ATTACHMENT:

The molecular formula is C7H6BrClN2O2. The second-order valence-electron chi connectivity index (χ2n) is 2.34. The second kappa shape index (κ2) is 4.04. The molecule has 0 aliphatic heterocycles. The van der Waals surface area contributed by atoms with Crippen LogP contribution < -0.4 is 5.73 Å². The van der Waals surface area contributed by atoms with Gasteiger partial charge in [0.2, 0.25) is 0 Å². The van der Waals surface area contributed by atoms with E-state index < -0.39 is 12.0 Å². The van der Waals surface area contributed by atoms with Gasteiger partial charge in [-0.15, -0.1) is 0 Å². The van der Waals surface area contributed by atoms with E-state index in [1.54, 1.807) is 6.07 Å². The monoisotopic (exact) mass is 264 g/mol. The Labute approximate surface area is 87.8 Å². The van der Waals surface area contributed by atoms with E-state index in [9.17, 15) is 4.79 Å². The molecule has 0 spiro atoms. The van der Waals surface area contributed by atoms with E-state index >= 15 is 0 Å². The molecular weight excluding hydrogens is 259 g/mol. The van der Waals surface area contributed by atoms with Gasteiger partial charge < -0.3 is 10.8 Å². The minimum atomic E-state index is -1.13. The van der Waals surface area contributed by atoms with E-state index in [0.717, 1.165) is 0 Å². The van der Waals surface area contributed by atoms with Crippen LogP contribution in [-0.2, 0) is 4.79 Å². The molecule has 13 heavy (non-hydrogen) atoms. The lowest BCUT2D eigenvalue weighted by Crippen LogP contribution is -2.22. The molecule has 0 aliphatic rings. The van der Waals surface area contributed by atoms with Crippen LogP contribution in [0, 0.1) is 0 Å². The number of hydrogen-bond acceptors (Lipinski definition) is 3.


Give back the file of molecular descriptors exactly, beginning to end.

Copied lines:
The molecular formula is C7H6BrClN2O2. The second-order valence-electron chi connectivity index (χ2n) is 2.34. The second kappa shape index (κ2) is 4.04. The molecule has 0 aliphatic heterocycles. The van der Waals surface area contributed by atoms with Crippen LogP contribution < -0.4 is 5.73 Å². The van der Waals surface area contributed by atoms with Gasteiger partial charge in [0.2, 0.25) is 0 Å². The van der Waals surface area contributed by atoms with E-state index < -0.39 is 12.0 Å². The van der Waals surface area contributed by atoms with Gasteiger partial charge in [-0.15, -0.1) is 0 Å². The van der Waals surface area contributed by atoms with E-state index in [1.54, 1.807) is 6.07 Å². The monoisotopic (exact) mass is 264 g/mol. The Labute approximate surface area is 87.8 Å². The van der Waals surface area contributed by atoms with E-state index in [9.17, 15) is 4.79 Å². The molecule has 0 spiro atoms. The van der Waals surface area contributed by atoms with E-state index >= 15 is 0 Å². The molecular weight excluding hydrogens is 259 g/mol. The van der Waals surface area contributed by atoms with Gasteiger partial charge < -0.3 is 10.8 Å². The minimum atomic E-state index is -1.13. The van der Waals surface area contributed by atoms with E-state index in [0.717, 1.165) is 0 Å². The van der Waals surface area contributed by atoms with Crippen LogP contribution in [-0.2, 0) is 4.79 Å². The molecule has 13 heavy (non-hydrogen) atoms. The lowest BCUT2D eigenvalue weighted by Crippen LogP contribution is -2.22. The molecule has 0 aliphatic rings. The van der Waals surface area contributed by atoms with Crippen LogP contribution in [0, 0.1) is 0 Å². The number of hydrogen-bond acceptors (Lipinski definition) is 3.